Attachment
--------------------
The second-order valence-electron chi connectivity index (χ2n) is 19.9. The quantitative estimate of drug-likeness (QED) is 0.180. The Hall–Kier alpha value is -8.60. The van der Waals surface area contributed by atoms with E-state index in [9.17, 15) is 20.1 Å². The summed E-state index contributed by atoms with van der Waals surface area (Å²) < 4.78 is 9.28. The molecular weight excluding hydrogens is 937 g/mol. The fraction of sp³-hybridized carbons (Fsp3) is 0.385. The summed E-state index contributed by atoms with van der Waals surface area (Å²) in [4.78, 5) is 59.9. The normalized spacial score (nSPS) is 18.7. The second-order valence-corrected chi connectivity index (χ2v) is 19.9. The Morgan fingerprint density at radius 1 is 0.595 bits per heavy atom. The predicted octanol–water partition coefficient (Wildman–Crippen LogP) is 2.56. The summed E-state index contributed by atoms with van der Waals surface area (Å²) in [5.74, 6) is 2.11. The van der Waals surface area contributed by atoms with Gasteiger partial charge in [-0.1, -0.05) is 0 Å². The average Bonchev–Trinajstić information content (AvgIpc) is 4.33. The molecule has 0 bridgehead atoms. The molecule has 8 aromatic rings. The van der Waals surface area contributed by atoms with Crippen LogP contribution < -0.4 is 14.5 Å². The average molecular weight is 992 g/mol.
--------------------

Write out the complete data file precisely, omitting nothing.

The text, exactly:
The second-order valence-electron chi connectivity index (χ2n) is 19.9. The quantitative estimate of drug-likeness (QED) is 0.180. The Hall–Kier alpha value is -8.60. The van der Waals surface area contributed by atoms with E-state index in [9.17, 15) is 20.1 Å². The summed E-state index contributed by atoms with van der Waals surface area (Å²) < 4.78 is 9.28. The molecular weight excluding hydrogens is 937 g/mol. The fraction of sp³-hybridized carbons (Fsp3) is 0.385. The summed E-state index contributed by atoms with van der Waals surface area (Å²) in [4.78, 5) is 59.9. The normalized spacial score (nSPS) is 18.7. The second-order valence-corrected chi connectivity index (χ2v) is 19.9. The Morgan fingerprint density at radius 1 is 0.595 bits per heavy atom. The predicted octanol–water partition coefficient (Wildman–Crippen LogP) is 2.56. The summed E-state index contributed by atoms with van der Waals surface area (Å²) in [5.74, 6) is 2.11. The van der Waals surface area contributed by atoms with Gasteiger partial charge in [-0.1, -0.05) is 0 Å². The average Bonchev–Trinajstić information content (AvgIpc) is 4.33. The molecule has 0 bridgehead atoms. The molecule has 8 aromatic rings. The van der Waals surface area contributed by atoms with Crippen LogP contribution < -0.4 is 14.5 Å². The average molecular weight is 992 g/mol.